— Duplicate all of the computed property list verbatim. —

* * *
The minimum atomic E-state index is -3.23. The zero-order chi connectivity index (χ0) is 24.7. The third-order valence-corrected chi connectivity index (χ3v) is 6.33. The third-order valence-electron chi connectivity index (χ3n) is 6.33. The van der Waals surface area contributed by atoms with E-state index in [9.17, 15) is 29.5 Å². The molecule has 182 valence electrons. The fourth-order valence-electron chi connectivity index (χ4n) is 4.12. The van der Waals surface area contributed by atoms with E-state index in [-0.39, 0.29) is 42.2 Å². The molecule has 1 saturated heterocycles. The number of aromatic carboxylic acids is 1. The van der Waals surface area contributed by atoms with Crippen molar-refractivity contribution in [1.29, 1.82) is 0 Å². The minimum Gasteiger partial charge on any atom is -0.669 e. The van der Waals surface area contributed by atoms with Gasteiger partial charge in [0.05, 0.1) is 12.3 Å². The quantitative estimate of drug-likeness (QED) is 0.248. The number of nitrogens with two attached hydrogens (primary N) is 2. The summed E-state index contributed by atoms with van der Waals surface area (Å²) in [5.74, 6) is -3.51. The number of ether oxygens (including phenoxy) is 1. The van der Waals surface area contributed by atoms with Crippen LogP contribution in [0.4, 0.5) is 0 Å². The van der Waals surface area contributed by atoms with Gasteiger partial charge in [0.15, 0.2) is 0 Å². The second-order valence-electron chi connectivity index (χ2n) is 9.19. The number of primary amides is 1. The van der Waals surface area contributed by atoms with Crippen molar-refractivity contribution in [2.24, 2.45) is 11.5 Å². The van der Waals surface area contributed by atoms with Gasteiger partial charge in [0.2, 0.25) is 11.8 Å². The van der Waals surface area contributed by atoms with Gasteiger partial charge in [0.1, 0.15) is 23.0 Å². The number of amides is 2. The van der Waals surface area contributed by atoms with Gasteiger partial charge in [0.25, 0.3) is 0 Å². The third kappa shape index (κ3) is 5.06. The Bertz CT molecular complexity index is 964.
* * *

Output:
The minimum atomic E-state index is -3.23. The zero-order chi connectivity index (χ0) is 24.7. The third-order valence-corrected chi connectivity index (χ3v) is 6.33. The third-order valence-electron chi connectivity index (χ3n) is 6.33. The van der Waals surface area contributed by atoms with E-state index in [9.17, 15) is 29.5 Å². The molecule has 182 valence electrons. The fourth-order valence-electron chi connectivity index (χ4n) is 4.12. The van der Waals surface area contributed by atoms with E-state index in [-0.39, 0.29) is 42.2 Å². The molecule has 1 saturated heterocycles. The number of aromatic carboxylic acids is 1. The van der Waals surface area contributed by atoms with Crippen molar-refractivity contribution in [1.29, 1.82) is 0 Å². The minimum Gasteiger partial charge on any atom is -0.669 e. The van der Waals surface area contributed by atoms with Gasteiger partial charge in [0.05, 0.1) is 12.3 Å². The quantitative estimate of drug-likeness (QED) is 0.248. The number of nitrogens with two attached hydrogens (primary N) is 2. The summed E-state index contributed by atoms with van der Waals surface area (Å²) in [5.74, 6) is -3.51. The number of ether oxygens (including phenoxy) is 1. The van der Waals surface area contributed by atoms with Crippen LogP contribution in [0.4, 0.5) is 0 Å². The van der Waals surface area contributed by atoms with Gasteiger partial charge in [0.15, 0.2) is 0 Å². The second-order valence-electron chi connectivity index (χ2n) is 9.19. The number of primary amides is 1. The van der Waals surface area contributed by atoms with Crippen molar-refractivity contribution in [2.24, 2.45) is 11.5 Å². The van der Waals surface area contributed by atoms with Gasteiger partial charge in [0.2, 0.25) is 11.8 Å². The van der Waals surface area contributed by atoms with Gasteiger partial charge in [0.1, 0.15) is 23.0 Å². The number of amides is 2. The van der Waals surface area contributed by atoms with Gasteiger partial charge in [0.25, 0.3) is 0 Å². The third kappa shape index (κ3) is 5.06. The Bertz CT molecular complexity index is 964.